Sun. 13th Nov. Today I have felt the weight of overpopulation. I don’t know the figures but I expect that India’s population is double what it was when I first came here 32 years ago.
The traffic in Mysore is not as dense as it was in Pune where one could not cross the street without fear of life and limb. But everywhere I walk in the street there are hoards of people. There are many, many handcarts, 5ft.x 3ft. wooden platforms with four bicycle wheels. They hold anything from a few ripe bananas to a complete kitchen cooking crepes with masala sauce. At one, this morning, I bought four bananas and a small glass of hot tea for 30 cents. After dark they have kerosene lamps.
Crowds and crowds of people walking. Every few minutes a tout playing on one’s conditioning to be polite and respond to their questions. “Where are you from?” Today I never responded to that question – just held up my hand in a ‘No!’ gesture. In looking after myself I am still aware that the touts are a sign of desperation. There is such a surplus of labour that pay-rates are hopeless. A storekeeper told me that he hires full-time help for $22 a month! The handcarts, too, are people trying to be self-supporting with minimal investment.
This afternoon I went to see a temple at Somnathpur, 38km. out of town according to my guidebook. It took me 45 minutes and three bus stations to find the bus. Refreshing, it was, to ride out of town into the rolling countryside carpeted in green rice paddies with palm trees in between. Another 45 minutes found me in the busy (very busy) square of a village called Bannur. Here I had to change buses.
In no time a man had directed me where to wait. Then there was a wizened old man in my face, short and skinny, a week’s growth of white stubble, bottle glasses and four stained teeth. I gave him five rupees but he wouldn’t go away. I was reflecting on how my budget would be affected if I had given five rupees to everyone who has asked me in the last month, how I cannot take responsibility for this man or rescue him from his plight. Then I am directed across the street to a small bus surrounded by people. I manage to scramble onto the bus through the scrimmage. It is like a larger version of ‘how many students can you fit into a VW beetle?’ There isn’t room for me to put both feet flat on the floor.
Who should be jammed against me but the same agressive old man. He keeps poking me in the ribs and motioning to his mouth. I practice the having of boundaries: no means no! There is no way I can reach my pocket now anyway. My day pack is in a woman’s face who has a seat behind me. The young man sitting on his uncle’s lap by the window, who has drawn my attention to this, offers to hold it for me. I pass it over. Twenty minutes later I emerge, like toothpaste out of a tube, at the temple. It turns out to be little different from the two I saw in Belur last week but not in such good repair. There are even a few erotic sculptures in exactly the same location, in a similarly disappointing state of erosion. But it is blessedly peaceful just to get away from the crowds in the open air…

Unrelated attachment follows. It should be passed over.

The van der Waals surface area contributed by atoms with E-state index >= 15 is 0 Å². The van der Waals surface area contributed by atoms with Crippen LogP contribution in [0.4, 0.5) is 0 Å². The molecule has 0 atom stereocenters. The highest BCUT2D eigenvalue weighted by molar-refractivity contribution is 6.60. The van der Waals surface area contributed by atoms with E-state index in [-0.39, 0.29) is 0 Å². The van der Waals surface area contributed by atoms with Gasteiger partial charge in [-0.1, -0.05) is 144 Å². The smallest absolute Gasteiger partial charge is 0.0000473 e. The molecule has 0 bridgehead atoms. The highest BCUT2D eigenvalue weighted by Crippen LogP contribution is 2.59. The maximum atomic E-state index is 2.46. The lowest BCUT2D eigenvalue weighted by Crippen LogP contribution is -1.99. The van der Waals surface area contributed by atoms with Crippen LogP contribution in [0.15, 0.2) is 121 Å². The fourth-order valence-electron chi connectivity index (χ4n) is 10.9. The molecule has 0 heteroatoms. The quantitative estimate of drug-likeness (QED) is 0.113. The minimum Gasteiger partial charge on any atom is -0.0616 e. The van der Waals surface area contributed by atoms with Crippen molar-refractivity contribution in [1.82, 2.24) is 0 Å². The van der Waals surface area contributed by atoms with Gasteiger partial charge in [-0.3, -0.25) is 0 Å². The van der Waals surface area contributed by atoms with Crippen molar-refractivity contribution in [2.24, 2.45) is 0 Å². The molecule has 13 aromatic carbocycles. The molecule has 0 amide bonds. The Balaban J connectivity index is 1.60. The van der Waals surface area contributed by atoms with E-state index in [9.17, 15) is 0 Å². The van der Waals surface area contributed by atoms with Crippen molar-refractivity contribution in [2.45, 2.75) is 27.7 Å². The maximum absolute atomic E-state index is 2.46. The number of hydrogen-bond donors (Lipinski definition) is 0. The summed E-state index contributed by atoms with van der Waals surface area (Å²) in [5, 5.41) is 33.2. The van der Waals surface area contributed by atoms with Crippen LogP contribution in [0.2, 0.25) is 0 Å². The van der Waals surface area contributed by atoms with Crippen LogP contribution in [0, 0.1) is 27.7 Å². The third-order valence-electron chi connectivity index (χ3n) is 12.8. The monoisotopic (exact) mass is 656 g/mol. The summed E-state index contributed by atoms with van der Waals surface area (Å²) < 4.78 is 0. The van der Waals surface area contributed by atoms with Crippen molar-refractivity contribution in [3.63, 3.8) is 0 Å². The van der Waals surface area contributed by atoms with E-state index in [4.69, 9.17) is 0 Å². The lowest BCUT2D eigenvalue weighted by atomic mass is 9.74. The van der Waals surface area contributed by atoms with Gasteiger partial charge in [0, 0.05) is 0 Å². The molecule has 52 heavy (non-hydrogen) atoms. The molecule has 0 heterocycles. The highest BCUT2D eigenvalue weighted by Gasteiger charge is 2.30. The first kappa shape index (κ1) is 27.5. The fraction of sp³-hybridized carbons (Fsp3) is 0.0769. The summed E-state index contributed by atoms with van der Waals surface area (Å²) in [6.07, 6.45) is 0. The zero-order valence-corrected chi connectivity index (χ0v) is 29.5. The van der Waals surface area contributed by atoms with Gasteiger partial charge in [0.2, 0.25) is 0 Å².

Standing again on the way back to Bannur or more like jumping because this bus has no shocks and the road is all potholes. For the second bus I’m a little quicker off the mark and manage to grab a window seat. Now I am bouncing in a seat. Standing close by in the aisle is a young woman carrying a toddler. Two people hold the little girl but each time she cries. Now I’m feeling guilty but not budging. I guess the guy next to me feels the same because he slides forward and offers her a corner of the seat. So I squeeze up and now there are four of us seated. Just like on the motorbike that is playing leapfrog with the bus. Each time the bus overtakes them the little girl sitting on the gas tank grins at me. When I catch the eye of the young woman after she has gone down from the bus she flashes me a smile too.
Overpopulation, where is it leading to? Mass starvation, plague, chaos? Chaos is already. Development and aid have only postponed the problem. What solution can be pulled out of the field of possibilities in such circumstances?
It is a beautiful sunset, pink and gold reflecting off the paddy fields, glinting through the palm fronds. This moment.